Isaiah turns to those who think only about drinking and carousing around. The first thing they think of in the morning is where their next drink is coming from. At night, they only worry about drinking wine while others played musical instruments like the lyre, harp, tambourine, and the flute. While the Israelites were going into exile, these people had no regard for the work of Yahweh and his deeds since they lacked knowledge. The nobles and the people were dying of malnutrition and thirst. However, these folks continued to play on.

Thanksgiving for God’s steadfast love (Ps 108:1-108:4)

A song, a psalm of David

“My heart is steadfast!

O God!

My heart is steadfast!

I will sing!

I will make melody!

Awake!

My soul!

Awake!

O harp and lyre!

I will awake the dawn!

I will give thanks to you

Among the peoples!

Yahweh!

I will sing praises to you among the nations.

Your steadfast love is higher than the heavens.

Your faithfulness reaches to the clouds.”

Psalm 108 seems to be compilation of 2 other psalms, Psalm 57 and Psalm 60. The title is simply a song or psalm of David. This first section is almost word for word from Psalm 57. David was steadfast in his love, just as God had shown his steadfast love to him. He was ready to sing and make melody on the harp and lyre. He wanted his soul to wake up. He was going to wake the morning dawn. He was going to give thanks to Yahweh among all the people. He would sing his praises among the nations because God’s love was as high as the heavens. His faithfulness extended beyond the clouds. David loved Yahweh as Yahweh loved David.

David’s steadfast love of Yahweh (Ps 57:7-57:10)

“My heart is steadfast!

O God!

My heart is steadfast!

I will sing!

I will make melody!

Awake!

My soul!

Awake!

O harp and lyre!

I will awake the dawn!

I will give thanks to you

Among the peoples.

Yahweh!

I will sing praises to you

Among the nations.

Your steadfast love is

As high as the heavens.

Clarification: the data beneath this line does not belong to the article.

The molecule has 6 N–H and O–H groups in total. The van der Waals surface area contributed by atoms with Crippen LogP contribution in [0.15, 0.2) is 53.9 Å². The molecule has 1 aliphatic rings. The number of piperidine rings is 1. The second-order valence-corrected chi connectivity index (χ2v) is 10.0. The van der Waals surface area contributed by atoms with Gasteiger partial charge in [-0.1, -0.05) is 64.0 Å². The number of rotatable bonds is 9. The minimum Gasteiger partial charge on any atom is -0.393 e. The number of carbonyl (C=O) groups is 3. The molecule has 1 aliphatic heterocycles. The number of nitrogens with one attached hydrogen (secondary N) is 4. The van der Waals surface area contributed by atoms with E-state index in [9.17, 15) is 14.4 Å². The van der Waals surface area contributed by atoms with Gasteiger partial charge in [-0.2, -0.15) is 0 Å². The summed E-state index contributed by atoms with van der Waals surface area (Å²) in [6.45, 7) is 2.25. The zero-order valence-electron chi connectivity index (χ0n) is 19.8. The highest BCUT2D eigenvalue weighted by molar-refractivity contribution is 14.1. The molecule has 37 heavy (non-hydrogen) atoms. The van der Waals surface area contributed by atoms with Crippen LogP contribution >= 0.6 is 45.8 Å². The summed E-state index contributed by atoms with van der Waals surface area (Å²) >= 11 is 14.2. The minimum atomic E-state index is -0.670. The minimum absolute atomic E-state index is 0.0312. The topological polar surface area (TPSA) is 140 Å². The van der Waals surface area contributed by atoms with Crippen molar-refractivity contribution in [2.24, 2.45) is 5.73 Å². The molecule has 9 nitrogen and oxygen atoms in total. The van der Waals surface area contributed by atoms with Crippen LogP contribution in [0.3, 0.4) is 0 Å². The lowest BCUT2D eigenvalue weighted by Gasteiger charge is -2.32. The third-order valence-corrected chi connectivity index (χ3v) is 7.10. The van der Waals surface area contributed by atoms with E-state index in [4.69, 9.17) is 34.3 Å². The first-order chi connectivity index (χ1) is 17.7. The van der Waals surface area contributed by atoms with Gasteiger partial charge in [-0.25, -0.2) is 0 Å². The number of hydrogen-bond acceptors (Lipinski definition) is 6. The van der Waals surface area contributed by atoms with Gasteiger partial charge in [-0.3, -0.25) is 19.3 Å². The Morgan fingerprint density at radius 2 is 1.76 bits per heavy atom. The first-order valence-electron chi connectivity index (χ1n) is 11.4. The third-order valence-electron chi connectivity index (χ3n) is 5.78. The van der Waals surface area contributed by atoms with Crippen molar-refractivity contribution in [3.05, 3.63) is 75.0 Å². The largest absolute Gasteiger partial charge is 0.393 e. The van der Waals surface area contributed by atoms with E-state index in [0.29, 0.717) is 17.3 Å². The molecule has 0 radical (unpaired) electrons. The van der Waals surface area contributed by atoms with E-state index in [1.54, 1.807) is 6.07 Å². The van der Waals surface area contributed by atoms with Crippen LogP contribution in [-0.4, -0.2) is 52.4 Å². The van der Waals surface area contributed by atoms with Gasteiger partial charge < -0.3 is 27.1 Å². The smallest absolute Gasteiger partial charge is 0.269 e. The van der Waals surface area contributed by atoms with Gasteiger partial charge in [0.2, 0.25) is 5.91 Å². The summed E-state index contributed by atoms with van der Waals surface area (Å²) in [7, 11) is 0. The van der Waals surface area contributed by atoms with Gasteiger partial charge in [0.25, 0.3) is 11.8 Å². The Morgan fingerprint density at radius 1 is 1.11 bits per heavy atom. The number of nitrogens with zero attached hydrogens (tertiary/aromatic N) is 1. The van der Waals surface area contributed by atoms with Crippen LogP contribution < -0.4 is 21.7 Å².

Your faithfulness

Extends to the clouds.”

David was steadfast in his love, just as God had shown his steadfast love to him. He was ready to sing and make melody on the harp and lyre. He wanted his soul to wake up. He was going to wake the morning dawn. He was going to give thanks to Yahweh among all the people. He would sing his praises among the nations because God’s love was as high as the heavens. His faithfulness extended beyond the clouds. David loved Yahweh as Yahweh loved David.

A call to worship Yahweh (Ps 33:1-33:3)

“Rejoice in Yahweh!                                                  

O you righteous!

Praise befits the upright.

Praise Yahweh with the lyre!

Make melody to him

With the harp of ten strings!

Sing to him a new song!

Play skillfully on the strings

With loud shouts.”

There is nothing here about this Psalm 33 that indicates that it came from David since there is no introduction to this psalm at all. This clearly is a Temple hymn, a call to worship Yahweh. The righteous were to rejoice in Yahweh. They should offer praise that befits an upright people. They were to praise Yahweh with the lyre, an ancient horseshoe shaped frame with strings. They were to make a melody to Yahweh. They were to use a ten stringed harp. They were to sing a new song. They were to play on the strings skillfully, not in a sloppy manner. Finally they had the loud shouts, like the shouts for war, as Yahweh would lead them on to victory.

The sons of Jeduthun (1 Chr 25:3-25:3)

“The six sons of Jeduthun were Gedaliah, Zeri, Jeshaiah, Shimei, Hashabiah, and Mattithiah. They, under the direction of their father Jeduthun, prophesied with the lyre in thanksgiving and praise to Yahweh.”

Here Jeduthun represents the Merari Levites, instead of Ethan as in chapter 6 of this work. His 6 sons played the lyre and gave thanks and praise to Yahweh. There were 3 other people with the name of (1) Gedaliah, but (2) Zeri only appears here. There were a few others with the name of (3) Jeshaiah, mostly Levites. There were about 15 other people with the name of (4) Shimei. There were over 11 people with the name of (5) Hashabiah, mostly Levites. There were only 4 with the name of (6) Mattithiah in the biblical literature. They too were prophetic musicians, particularly the lyre.